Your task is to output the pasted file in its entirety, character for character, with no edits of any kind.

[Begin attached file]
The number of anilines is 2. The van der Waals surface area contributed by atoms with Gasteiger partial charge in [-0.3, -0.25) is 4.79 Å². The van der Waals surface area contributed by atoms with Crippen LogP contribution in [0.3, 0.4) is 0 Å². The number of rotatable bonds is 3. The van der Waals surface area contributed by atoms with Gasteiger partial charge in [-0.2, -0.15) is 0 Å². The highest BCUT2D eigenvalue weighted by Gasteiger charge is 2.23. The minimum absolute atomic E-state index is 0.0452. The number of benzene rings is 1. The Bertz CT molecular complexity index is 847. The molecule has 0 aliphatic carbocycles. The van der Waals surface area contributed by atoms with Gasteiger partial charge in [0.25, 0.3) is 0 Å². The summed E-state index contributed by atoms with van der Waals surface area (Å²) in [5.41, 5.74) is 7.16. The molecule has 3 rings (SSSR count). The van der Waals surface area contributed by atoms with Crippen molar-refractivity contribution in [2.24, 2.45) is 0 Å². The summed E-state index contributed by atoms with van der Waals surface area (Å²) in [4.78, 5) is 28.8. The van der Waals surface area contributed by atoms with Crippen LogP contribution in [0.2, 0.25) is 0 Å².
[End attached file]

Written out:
The number of anilines is 2. The van der Waals surface area contributed by atoms with Gasteiger partial charge in [-0.3, -0.25) is 4.79 Å². The van der Waals surface area contributed by atoms with Crippen LogP contribution in [0.3, 0.4) is 0 Å². The number of rotatable bonds is 3. The van der Waals surface area contributed by atoms with Gasteiger partial charge in [-0.2, -0.15) is 0 Å². The highest BCUT2D eigenvalue weighted by Gasteiger charge is 2.23. The minimum absolute atomic E-state index is 0.0452. The number of benzene rings is 1. The Bertz CT molecular complexity index is 847. The molecule has 0 aliphatic carbocycles. The van der Waals surface area contributed by atoms with Gasteiger partial charge in [0.25, 0.3) is 0 Å². The summed E-state index contributed by atoms with van der Waals surface area (Å²) in [5.41, 5.74) is 7.16. The molecule has 3 rings (SSSR count). The van der Waals surface area contributed by atoms with Crippen molar-refractivity contribution in [2.24, 2.45) is 0 Å². The summed E-state index contributed by atoms with van der Waals surface area (Å²) in [4.78, 5) is 28.8. The van der Waals surface area contributed by atoms with Crippen LogP contribution in [0.2, 0.25) is 0 Å².